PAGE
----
BORON, Calif. — Borax: the cleaning agent our parents and grandparents grew up with. The old-fashioned powdered soap cleaned clothes, cleaned hands and cleaned dishes. It's also a naturally occurring mineral.
Borax may be old-fashioned, but it’s not outdated. In fact, borax is found in modern items people around the world use every day like fertilizer, fire retardant, and cell phone screens.
There are really only two places in the world that produce it: Turkey and at the U.S. Borax mine near the Mojave Desert in the town of Boron, California.
U.S Borax is owned by Rio Tinto and it’s the largest mining operation in California. General Manager Renny Dillinger says they supply about 30% of the world’s borates.
“Borax is an element on the periodic table, it's Boron and it's combined with other elements to be Borax like you see it here in the mining pit,” says Dillinger.
Without actually visiting the pit, it's hard to fathom how big it is and how much borax is being removed. Luckily for the general public, the U.S. Borax mine has a fantastic visitors center. There, you can get an up-close look at the mining process and the equipment, like the massive truck parked outside.
“This truck is 25 feet tall, 22-feet wide, and carries about 270,000 tons every time it goes to the surface,” Dillinger says.
Borax is normally sold in a powder form but to get that powder, massive dump trucks must move borax boulders from the mine to the processing plant to be crushed and purified. Dillinger says It’s not uncommon for these monsters to be running 24-hours a day and burn about 1,000 gallons of fuel in one shift.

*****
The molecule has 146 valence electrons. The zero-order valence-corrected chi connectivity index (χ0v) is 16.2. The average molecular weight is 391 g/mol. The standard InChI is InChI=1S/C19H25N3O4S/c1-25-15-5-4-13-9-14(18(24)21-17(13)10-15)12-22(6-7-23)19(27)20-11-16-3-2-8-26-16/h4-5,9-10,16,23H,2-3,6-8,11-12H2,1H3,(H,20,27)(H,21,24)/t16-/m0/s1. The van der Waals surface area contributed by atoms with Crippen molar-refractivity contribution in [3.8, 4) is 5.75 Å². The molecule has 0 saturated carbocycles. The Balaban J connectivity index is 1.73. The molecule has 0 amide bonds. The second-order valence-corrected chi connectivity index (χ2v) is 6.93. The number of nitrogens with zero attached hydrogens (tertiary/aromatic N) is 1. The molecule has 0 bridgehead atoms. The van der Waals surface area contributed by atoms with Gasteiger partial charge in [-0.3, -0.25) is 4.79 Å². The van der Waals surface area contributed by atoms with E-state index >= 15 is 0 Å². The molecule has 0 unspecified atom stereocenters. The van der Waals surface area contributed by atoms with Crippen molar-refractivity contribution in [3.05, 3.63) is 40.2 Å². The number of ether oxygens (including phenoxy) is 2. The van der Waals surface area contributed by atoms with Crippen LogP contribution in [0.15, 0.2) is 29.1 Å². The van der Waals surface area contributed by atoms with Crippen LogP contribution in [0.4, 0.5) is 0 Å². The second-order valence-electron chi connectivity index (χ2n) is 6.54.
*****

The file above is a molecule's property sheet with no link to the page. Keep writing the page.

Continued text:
“All our mining these days is pretty much done all by heavy equipment,” Dillinger says.
Before the massive dump trucks and pit mining, borax mining was a primitive process that involved mules and a wagon. After visitors learn about modern mining at U.S. Borax visitors center, they are encouraged to visit the 20 Mule Team Museum in Boron. Here, Jerry Gallegos and his team of volunteers tell visitors about the long history of borax mining.
“It all started in Death Valley, where they found borax,” Gallegos says.
In the early 1880s, borax was mined in Death Valley with teams of mules and wagons. When fully loaded, a 20 mule team could pull two wagons and water tank with a combined weight of 36.5 tons.
“In the desert, it could get up to 130 degrees,” Gallegos says.
The 20-mule team hauled borax 165 miles through Death Valley. Their strength and tenacity were highly revered. Their image ultimately became the logo on every box of 20 Mule Team Borax soap.
“It’s on the Borax bleach, the hand cleaner...that’s what we’ve always been known for,” says Gallegos.
Innovators are constantly finding new applications for Borax. Recently, trace amounts of lithium were discovered in the waste materials of the mining process. New refining processes are in the works to pull out the lithium deposits, and someday soon that lithium could be used inside electric car batteries, only adding to the usefulness of the mine.
Weather permitting, the Visitor Center is open Tuesdays through Saturdays from 9 a.m. to 5 p.m., excluding major holidays.
Admission is free, but the Center accepts donations to support local community organizations through their nonprofit Borax Visitor Center Foundation. Parking is also free and accessible to recreational vehicles.
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